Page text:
Ever thought of driving in Africa? Through countries like Zimbabwe, Zambia or Malawi? Well there are a few hazards you might have to consider.
Let’s take Zimbabwe. There is one thing you won’t find your way around: the police! On our first day in Zim we got pulled over ten times in about 100km. The first time was just around the corner of the border. This is where we got introduced to Zim’s one and only almighty fine book: an official document that looks more like a scrapbook naming all kinds of possible violations including the fines to apply. We allow ourselves now to be experts after being pulled over so many times and would like to talk you through our top 3 experiences.
ROAD BLOCK NO 1:
The police circles our van while going through his fine book. We get to show him the fire extinguisher and that the hazard lights and all other lights work appropriately. ‘One of your back lights is broken’, he criticises. ‘No it’s not’. ‘Uhum, it is.’ ‘No it’s not’, we reassure. ‘Please come have a look.’ Nick gets out of the car: ‘See it’s working. Our back light is perfectly fine.’ The officer flips through his fine book again. ‘How much does vehicle weigh? Why is there no sticker on the side of vehicle? Every car that drives in my country needs this sticker. Your fine is $20. ‘Our car is not from your country so we don’t need that sticker.’ He walks around the car once more and sits down in his chair. Sulking. The smiling police lady next to him gives us a sign to keep on driving.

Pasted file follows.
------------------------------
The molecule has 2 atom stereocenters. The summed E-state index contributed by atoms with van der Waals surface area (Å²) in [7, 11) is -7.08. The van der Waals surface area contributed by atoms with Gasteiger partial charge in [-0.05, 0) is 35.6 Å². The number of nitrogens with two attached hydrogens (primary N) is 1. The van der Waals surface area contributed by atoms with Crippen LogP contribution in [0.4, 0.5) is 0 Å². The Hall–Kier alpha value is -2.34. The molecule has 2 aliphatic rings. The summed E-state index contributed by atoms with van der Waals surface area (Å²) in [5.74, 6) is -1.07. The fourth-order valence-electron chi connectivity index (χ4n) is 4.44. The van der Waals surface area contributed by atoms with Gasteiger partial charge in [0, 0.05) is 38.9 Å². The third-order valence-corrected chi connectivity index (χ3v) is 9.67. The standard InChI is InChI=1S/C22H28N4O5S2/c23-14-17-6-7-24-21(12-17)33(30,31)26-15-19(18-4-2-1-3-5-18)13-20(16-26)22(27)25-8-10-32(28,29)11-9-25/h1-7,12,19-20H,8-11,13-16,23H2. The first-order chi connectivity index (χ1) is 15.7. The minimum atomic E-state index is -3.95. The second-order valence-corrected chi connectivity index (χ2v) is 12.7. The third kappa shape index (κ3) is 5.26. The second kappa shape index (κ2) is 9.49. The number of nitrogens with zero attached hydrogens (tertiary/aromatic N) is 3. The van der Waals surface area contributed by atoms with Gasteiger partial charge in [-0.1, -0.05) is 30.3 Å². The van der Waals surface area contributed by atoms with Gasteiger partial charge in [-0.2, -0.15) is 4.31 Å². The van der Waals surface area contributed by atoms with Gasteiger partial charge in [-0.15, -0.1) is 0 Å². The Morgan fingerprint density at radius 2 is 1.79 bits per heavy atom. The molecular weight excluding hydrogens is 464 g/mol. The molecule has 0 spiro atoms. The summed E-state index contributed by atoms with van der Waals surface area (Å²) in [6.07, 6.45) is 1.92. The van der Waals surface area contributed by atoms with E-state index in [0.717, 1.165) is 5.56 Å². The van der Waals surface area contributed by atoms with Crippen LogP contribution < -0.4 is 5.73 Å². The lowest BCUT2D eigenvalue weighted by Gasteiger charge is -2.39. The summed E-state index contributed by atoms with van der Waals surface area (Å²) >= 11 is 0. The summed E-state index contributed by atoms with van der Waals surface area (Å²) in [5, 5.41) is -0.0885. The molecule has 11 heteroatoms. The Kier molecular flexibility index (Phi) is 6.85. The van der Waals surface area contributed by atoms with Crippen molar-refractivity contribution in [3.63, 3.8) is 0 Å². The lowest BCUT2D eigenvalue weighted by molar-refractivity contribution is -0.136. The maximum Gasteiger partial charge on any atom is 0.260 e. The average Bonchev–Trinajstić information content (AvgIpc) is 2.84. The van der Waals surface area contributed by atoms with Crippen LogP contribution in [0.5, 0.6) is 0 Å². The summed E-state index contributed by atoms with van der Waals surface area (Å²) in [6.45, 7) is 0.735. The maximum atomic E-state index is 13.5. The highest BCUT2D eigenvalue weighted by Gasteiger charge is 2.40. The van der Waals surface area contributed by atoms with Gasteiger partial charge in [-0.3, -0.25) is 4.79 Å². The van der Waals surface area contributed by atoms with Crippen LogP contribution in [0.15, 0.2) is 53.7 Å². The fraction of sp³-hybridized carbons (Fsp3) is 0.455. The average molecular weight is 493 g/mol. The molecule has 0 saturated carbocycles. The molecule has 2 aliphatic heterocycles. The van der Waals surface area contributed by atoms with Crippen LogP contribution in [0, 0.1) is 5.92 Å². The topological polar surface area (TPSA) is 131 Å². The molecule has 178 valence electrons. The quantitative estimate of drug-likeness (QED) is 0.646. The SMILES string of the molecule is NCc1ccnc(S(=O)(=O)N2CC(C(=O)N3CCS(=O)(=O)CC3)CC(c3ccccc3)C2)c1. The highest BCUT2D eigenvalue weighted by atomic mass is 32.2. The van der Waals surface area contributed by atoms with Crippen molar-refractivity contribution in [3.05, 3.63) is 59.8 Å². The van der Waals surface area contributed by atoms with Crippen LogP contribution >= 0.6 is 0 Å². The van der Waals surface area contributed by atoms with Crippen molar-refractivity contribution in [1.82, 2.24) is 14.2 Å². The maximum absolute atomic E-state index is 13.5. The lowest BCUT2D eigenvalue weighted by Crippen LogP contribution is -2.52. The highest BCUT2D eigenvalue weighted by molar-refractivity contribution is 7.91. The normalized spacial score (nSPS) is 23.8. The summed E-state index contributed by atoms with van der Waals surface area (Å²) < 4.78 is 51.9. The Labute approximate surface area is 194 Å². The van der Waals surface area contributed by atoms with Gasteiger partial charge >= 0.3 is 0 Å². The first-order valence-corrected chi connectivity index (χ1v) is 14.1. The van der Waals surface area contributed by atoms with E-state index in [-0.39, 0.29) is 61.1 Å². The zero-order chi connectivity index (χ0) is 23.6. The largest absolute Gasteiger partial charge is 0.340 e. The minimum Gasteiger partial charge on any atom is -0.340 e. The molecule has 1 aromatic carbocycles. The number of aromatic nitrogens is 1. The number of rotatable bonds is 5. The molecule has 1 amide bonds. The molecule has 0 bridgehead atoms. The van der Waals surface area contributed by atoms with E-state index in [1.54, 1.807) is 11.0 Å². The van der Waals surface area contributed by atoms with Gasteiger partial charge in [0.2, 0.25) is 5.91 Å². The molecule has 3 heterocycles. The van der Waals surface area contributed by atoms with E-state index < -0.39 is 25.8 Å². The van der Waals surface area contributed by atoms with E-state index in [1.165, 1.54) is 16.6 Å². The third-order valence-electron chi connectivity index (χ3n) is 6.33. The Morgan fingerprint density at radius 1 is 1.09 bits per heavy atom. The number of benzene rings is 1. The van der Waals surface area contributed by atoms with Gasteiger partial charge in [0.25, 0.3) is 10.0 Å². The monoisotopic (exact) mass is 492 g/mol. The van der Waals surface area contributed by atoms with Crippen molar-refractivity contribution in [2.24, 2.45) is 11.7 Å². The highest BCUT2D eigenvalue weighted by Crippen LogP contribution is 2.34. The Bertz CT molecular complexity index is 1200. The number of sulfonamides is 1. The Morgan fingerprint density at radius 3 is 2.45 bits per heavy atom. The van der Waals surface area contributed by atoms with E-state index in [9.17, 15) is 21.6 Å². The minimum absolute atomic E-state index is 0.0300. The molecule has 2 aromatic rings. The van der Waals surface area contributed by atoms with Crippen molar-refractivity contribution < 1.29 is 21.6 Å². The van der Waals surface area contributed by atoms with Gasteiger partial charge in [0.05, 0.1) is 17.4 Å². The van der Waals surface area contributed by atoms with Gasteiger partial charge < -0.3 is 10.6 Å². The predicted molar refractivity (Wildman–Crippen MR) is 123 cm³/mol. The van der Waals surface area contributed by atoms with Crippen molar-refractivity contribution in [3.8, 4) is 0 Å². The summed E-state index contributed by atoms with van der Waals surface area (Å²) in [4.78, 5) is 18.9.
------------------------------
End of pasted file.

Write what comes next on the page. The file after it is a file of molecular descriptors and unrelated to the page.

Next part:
ROAD BLOCK NO 2:
‘Good morning, I am good how are you?’, asks the officer (telling your opposite how you are first without being asked seems to be a common thing btw). ‘We are checking vehicles for defects and enforcing the traffic law and the law of Zimbabwe. Please switch your lights on.’ We do as told to. ‘May I see inside your vehicle?’ Nick accompanies him to the back of our car. ‘Oh just married?’ he asks excited with a huge smile on his face as he sees the sticker. ‘Congratulations. It is fine you may go.’
ROAD BLOCK NO 3:
Police man: ‘Are these magazines?’ ‘Yes, sir.’ ‘Oooh this is way too many.’ Pause. ‘I like reading.’ Pause. ‘Can you give me one?’ ‘Sorry Mr. Policeman we still need them. You can have this one.’ Handing him a map of Etosha Park. ‘No I don’t want this. Just give me one of the others. Just for flipping through I will give you back.’ We give him a “Stern” magazine, a special edition on Hamburgs Reeperbahn written in German. ‘How about this one? You can have it.’ He’s happy and so are we.
Later, talking to other governmental employees we find out, that most of them haven’t been payed for four months which in someway explains why they try so hard to get money out of drivers. Needless to say, this country has lots more to say than our above stories.